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Others Like “Football: Punting”

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Science Fair Project Idea
How much difference does the spiraling motion of a well-thrown football make on the distance of the throw (compared to wobbling, or end-over-end motion of the ball)? Think of a way to reproducibly produce the desired ball motion and launch it with a constant force to find out. (For more information on the physics, see Gay, 2004.) Read more
Sports_p028
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Time Required Average (6-10 days)
Science Fair Project Idea
When the punter is trying to hit the "coffin corner" (within the opposing team's 10-yard line), out of bounds, what is the best angle to kick the ball for correct distance and maximum "hang time?" (For more information on the physics involved, see: Gay, 2004, Chapters 4 and 5.) Read more
Phys_p044
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Time Required Average (6-10 days)
Science Fair Project Idea
This project can apply to soccer, hockey, baseball and many other sports. What is the effect of stopping the kick/shot/swing at the moment of impact vs. following through? Think of a way to measure the outcome in each case, and explain your results. (idea from Gardner, 2000, 83-85; for more information with regard to specific sports, see: Barr, 1990, 12-14; Gay, 2004, 142-144; Adair, 2002, 30.) Read more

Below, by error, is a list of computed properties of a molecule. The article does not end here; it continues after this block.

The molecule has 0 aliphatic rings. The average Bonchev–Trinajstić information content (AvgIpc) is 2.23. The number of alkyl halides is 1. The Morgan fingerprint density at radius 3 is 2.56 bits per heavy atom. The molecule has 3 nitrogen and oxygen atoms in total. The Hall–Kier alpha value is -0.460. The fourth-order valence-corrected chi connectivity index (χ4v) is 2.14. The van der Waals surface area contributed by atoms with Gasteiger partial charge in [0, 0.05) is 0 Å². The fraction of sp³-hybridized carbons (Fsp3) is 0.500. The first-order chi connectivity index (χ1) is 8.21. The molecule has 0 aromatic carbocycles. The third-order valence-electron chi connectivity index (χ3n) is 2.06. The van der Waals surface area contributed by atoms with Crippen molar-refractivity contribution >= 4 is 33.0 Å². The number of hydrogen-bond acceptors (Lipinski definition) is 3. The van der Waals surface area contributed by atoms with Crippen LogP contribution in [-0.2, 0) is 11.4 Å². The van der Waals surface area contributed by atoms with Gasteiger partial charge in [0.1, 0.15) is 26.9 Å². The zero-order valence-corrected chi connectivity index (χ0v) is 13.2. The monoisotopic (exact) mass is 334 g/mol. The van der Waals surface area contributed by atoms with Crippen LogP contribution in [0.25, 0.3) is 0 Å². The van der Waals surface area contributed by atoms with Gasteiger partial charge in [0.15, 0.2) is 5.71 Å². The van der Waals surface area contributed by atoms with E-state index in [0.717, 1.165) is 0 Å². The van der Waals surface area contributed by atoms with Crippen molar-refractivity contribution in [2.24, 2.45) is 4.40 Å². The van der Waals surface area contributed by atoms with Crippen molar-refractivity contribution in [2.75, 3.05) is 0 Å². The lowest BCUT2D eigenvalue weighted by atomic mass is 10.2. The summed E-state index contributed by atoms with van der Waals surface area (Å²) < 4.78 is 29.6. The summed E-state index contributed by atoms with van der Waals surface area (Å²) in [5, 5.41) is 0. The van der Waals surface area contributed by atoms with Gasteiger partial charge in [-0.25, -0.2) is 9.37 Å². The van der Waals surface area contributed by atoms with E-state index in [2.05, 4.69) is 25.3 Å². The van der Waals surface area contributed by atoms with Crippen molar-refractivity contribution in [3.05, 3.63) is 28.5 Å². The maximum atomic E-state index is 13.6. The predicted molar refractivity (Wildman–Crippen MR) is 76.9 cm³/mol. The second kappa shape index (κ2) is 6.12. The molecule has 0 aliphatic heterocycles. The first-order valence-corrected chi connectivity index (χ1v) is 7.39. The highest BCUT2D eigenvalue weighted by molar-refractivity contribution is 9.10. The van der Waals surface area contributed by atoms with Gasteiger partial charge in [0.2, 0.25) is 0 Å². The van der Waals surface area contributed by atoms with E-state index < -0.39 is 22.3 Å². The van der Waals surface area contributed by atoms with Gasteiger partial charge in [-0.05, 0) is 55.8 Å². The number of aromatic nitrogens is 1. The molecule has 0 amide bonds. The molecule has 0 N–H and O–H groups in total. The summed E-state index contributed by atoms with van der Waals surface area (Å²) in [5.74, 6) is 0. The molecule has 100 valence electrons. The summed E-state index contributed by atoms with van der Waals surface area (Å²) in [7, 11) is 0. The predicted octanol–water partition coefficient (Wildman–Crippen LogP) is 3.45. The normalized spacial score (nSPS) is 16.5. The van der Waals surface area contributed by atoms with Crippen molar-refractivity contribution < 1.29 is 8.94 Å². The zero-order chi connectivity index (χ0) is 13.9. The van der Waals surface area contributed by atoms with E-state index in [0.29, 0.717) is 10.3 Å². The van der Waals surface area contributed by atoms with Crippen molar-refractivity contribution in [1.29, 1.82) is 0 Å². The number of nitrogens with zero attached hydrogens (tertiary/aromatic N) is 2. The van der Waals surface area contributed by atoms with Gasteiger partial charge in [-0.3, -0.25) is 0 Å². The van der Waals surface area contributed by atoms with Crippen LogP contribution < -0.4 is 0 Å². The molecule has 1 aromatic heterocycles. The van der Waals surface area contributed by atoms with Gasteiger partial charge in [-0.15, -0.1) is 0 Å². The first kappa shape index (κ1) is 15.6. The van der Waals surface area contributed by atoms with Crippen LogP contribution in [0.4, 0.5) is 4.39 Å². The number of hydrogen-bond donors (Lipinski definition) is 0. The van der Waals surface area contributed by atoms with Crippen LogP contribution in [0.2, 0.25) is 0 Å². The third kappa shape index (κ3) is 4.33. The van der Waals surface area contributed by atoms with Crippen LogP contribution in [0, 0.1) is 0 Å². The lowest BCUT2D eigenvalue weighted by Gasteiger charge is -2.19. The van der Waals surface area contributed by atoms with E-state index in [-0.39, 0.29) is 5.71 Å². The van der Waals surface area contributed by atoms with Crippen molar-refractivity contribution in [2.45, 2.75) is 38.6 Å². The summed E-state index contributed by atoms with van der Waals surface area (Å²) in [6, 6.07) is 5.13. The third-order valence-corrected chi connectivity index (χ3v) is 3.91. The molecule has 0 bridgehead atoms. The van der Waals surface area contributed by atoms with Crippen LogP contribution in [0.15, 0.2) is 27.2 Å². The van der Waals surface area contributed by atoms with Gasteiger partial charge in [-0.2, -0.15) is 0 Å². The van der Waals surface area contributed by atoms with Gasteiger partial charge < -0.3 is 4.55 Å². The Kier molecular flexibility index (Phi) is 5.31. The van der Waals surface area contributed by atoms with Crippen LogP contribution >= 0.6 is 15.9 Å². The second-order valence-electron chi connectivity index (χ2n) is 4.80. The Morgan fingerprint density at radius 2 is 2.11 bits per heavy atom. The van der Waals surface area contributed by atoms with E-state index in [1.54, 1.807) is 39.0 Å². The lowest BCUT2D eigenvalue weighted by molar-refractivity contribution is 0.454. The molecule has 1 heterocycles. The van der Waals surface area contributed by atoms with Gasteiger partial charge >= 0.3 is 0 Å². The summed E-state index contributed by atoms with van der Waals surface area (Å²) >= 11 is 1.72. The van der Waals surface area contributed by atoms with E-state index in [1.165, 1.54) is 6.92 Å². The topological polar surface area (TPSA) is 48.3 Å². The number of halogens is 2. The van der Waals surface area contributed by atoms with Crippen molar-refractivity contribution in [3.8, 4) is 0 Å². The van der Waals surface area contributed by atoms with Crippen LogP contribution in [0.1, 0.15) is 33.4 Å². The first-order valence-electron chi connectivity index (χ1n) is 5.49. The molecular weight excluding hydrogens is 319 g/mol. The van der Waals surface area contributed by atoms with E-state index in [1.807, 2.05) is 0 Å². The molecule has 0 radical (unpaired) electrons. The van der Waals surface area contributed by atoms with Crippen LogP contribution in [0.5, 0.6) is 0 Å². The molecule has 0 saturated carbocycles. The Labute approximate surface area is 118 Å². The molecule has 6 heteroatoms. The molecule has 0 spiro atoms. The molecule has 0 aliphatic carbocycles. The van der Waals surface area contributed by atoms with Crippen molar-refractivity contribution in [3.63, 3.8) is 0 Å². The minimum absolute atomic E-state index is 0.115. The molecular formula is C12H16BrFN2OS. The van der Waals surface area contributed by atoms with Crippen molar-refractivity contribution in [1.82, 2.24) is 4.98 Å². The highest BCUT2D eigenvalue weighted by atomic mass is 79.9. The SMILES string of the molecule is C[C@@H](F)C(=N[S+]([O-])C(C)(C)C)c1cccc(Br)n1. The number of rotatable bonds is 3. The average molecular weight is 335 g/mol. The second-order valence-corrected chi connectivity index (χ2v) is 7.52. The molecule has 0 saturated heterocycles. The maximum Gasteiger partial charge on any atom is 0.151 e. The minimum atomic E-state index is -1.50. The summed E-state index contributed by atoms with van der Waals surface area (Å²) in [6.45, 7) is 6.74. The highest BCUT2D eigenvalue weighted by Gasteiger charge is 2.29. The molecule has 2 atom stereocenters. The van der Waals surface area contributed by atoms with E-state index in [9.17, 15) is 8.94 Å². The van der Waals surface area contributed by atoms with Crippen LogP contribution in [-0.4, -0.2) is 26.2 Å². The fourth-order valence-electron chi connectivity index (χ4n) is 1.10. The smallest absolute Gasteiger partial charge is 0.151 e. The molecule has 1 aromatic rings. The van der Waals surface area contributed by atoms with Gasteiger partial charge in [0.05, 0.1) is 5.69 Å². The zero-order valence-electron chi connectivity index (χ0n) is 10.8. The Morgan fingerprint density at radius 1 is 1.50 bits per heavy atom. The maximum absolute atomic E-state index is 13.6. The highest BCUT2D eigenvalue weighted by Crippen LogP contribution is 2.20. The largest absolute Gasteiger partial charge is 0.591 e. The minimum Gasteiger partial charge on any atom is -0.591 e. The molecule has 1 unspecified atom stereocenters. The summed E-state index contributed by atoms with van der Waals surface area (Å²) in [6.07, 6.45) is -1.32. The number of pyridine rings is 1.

Sports_p034
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Time Required Very Short (≤ 1 day)
Science Fair Project Idea
How high can you throw different types of balls, like a golf ball, a basketball, and a football? Would one of them go higher than the others? Do factors like mass, shape, and volume influence the final height? You can measure the approximate maximum height a thrown ball reaches by measuring the time it spends in the air. To do this project, you'll need at least one ball and a helper with a stopwatch. Your helper should start timing just as you release the ball, and stop right when the ball… Read more
Sports_p035
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Time Required Short (2-5 days)
Science Fair Project Idea
Use a video camera to analyze the angle of lift with different clubs. Measure the distance the ball travels. Be sure to conduct a sufficient number of trials with each club so that your results are consistent. This can also be a great way to work on your swing! (Idea from Goodstein, 1999, 83-85.) Read more
Sports_p029
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Time Required Average (6-10 days)
Science Fair Project Idea
What makes a winning team? Getting all the best players? Good coaches? Good chemistry? This project will show you how you can use math to help you test your hypothesis about what makes a winning team. The Pythagorean relationship is a fundamental one in sports: it correctly predicts the records of 98% of all teams. But in 2% of cases, it fails. Why does it fail? Find teams that deviated substantially from their expected Pythagorean record (this information is available for baseball teams… Read more
Math_p005
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Time Required Average (6-10 days)